Health care organizations are unknowingly hiring sanctioned or disciplined nurses with a history of endangering patients, drug theft and abuse as a result of insufficient background checking processes and programs. Nurses with records of misconduct are able to manipulate multi-state licensing programs and continue working across state lines. Programs such as the Nurse Licensure Compact were originally put in place to stem the problem of the nursing shortage, but have unintentionally created a dangerous security loophole that could put patients, staff and the organization at risk.
Twenty-four states are part of the Nurse Licensure Compact, a decade-old partnership between states that allows a nurse who obtains a license in one state to work in all of the other compact states. But according to a recent USA Today article, there are major regulatory gaps that allow nurses who are sanctioned and disciplined in their home states to be allowed to work in other states under the multistate license.
Following the firing of a nurse for stealing painkillers at a Wisconsin hospital, officials there alerted the police and state nursing regulators of the incident. However, the nurse was able to use his multistate license, which remained active, to become a traveling nurse and was working in a North Carolina hospital by the time he was convicted on drug charges in Wisconsin. This demonstrates one of the serious gaps in the compact system. – outside of the compact, each state licenses and disciplines its own nurses, but in the compact, states often allow nurses to work that have not been screened beyond the state they are seeking employment..
Health care organizations can face serious risks to patient and employee safety, fines, and penalties by hiring sanctioned or unlicensed nurses or other health care professionals. The following health care background check best practices will help you identify individuals that have sanctions or other disciplinary actions against them:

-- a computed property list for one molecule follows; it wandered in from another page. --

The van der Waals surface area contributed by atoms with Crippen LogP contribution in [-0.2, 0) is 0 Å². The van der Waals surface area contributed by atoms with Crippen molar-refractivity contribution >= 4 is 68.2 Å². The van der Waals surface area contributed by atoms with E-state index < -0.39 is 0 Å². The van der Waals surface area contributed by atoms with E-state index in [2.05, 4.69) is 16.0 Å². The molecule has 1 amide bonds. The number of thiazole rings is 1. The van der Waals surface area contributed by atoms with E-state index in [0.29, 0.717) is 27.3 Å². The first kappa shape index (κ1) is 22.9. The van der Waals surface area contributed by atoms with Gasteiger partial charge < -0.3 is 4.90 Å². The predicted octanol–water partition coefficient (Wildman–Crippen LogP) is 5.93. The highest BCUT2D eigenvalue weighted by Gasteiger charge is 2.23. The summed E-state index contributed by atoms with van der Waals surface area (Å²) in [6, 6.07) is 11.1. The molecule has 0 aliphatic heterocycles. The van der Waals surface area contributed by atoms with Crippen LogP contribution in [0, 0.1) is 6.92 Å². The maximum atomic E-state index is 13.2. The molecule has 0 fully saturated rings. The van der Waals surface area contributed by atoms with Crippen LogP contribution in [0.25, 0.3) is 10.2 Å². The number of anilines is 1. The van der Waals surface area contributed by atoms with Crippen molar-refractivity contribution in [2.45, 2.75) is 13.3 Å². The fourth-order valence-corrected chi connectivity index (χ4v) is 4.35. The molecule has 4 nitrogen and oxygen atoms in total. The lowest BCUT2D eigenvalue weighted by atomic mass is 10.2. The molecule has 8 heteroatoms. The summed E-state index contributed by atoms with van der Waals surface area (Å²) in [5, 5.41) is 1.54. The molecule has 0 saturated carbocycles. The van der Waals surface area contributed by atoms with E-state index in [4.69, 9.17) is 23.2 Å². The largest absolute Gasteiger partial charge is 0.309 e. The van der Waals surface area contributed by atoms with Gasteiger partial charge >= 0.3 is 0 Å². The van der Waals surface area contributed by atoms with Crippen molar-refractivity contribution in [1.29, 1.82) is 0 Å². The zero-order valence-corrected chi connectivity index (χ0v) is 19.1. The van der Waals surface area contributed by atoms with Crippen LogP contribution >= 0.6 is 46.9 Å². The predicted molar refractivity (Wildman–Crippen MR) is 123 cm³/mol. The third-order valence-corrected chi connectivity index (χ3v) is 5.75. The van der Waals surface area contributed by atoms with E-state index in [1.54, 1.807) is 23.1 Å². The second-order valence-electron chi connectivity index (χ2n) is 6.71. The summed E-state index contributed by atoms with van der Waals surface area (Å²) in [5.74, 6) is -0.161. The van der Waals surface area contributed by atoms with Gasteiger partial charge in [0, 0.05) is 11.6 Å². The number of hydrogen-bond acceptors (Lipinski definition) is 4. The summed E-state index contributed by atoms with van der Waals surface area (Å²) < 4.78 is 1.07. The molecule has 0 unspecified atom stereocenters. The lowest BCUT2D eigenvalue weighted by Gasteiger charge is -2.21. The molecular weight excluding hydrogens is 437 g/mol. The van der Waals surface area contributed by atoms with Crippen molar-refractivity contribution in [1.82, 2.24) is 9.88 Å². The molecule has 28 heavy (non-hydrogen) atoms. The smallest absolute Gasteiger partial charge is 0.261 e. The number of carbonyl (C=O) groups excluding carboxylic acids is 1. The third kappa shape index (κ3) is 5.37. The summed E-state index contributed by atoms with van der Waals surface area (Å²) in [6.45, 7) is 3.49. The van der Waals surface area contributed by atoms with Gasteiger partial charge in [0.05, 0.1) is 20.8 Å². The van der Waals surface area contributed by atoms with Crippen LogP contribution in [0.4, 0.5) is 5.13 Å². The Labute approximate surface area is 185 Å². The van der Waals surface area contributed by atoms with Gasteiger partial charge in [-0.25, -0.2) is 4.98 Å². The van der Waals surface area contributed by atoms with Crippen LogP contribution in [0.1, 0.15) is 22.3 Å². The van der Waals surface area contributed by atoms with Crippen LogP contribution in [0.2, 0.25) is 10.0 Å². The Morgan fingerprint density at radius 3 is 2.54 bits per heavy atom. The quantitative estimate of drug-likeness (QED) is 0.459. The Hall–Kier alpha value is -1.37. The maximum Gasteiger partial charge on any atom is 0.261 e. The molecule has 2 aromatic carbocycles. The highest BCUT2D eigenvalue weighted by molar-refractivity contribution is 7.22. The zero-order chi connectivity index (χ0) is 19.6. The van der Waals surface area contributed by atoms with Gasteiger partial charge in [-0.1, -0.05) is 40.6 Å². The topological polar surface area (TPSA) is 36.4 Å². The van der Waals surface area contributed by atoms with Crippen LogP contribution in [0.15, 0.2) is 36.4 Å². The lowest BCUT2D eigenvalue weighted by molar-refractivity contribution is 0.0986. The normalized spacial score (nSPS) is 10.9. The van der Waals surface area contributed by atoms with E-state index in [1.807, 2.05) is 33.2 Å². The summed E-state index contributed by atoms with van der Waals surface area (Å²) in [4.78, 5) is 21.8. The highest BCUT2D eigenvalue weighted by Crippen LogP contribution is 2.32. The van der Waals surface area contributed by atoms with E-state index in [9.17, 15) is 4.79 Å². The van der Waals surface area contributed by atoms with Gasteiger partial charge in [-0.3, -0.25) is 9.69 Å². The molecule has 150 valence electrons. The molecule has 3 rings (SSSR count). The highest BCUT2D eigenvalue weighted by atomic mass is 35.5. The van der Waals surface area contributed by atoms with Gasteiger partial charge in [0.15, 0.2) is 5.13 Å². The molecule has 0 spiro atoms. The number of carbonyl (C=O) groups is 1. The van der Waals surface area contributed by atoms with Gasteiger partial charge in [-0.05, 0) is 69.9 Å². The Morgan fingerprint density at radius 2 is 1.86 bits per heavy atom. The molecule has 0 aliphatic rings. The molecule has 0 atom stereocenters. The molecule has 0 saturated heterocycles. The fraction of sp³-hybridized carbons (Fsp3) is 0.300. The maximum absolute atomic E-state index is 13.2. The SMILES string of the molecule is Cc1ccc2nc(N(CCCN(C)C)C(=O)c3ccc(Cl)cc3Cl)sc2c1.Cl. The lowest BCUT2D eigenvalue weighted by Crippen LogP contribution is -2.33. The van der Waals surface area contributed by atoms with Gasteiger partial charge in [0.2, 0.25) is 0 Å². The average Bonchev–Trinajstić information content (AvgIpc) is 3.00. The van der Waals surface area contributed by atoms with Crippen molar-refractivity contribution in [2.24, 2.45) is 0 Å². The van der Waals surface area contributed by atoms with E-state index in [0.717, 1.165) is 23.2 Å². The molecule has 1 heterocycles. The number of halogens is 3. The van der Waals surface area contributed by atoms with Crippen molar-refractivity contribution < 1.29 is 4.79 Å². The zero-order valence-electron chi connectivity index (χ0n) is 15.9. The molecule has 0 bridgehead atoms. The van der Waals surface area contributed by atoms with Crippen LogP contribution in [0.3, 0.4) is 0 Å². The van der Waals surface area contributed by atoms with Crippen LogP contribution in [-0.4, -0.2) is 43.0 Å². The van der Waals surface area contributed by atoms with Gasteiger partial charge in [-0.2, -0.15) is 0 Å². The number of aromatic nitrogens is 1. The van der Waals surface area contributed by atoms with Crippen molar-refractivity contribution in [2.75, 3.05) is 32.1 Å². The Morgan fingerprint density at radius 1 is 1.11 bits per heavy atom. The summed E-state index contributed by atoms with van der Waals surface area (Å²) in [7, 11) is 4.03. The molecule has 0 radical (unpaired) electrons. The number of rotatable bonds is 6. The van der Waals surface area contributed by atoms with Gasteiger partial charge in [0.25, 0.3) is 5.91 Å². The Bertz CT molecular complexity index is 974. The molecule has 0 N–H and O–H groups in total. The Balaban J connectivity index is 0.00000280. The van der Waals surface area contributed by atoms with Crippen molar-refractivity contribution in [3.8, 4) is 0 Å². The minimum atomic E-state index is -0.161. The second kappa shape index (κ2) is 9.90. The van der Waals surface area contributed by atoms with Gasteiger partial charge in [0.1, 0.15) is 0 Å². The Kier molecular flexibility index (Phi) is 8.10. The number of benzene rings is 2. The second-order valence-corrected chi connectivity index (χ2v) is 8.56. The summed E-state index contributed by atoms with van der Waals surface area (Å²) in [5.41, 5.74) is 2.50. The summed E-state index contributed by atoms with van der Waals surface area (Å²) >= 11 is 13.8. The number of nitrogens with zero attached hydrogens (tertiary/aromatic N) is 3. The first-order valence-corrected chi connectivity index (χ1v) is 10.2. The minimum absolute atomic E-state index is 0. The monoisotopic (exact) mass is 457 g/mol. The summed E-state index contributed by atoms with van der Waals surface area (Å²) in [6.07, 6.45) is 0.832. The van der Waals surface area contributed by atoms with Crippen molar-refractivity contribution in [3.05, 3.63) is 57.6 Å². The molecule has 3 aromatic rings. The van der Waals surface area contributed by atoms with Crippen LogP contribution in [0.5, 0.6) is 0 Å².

• Office of Inspector General (OIG) List of Excluded Individuals/Entities (LEIE) Check – This screen identifies individuals and entities banned from participating in federally funded health care programs for fraud, patient abuse and other health care sanctions.
• General Services Administration (GSA) Excluded Parties List System (EPLS) Checks – This search identifies individuals or organizations excluded from receiving federal contracts due to debarments, suspensions, and other exclusionary actions.
• Professional License Verification – Based on a social security number (SSN) trace report, an employer can verify all licensure incurrent and previous states.
• Fraud and Abuse Control Information System (FACIS®) Check – Conducts a comprehensive national search of disciplinary actions taken by federal, licensing and certification agencies.
• Ongoing License and Sanction Monitoring – Licenses will expire, investigations can conclude and sanctions can be placed on a nurse at any time, so it’s critical to perform ongoing background and sanction checks.
• Identity and Criminal Record Checks – Screen SSNs for validity and check addresses via a SSN Trace for criminal history
Hiring the most qualified nurses and other health care professionals is a critical step for ensuring patient safety, maintaining compliance and providing the highest standard of care for the community. Following these common health care background check best practices can help close the security gap that may organizations face by not thoroughly screening all of their health care professionals.
Learn more background screening best practices in meeting health care industry compliance and helping protect your patients and staff by downloading our complimentary white paper: Best Practices: Background Screening in the Health Care Industry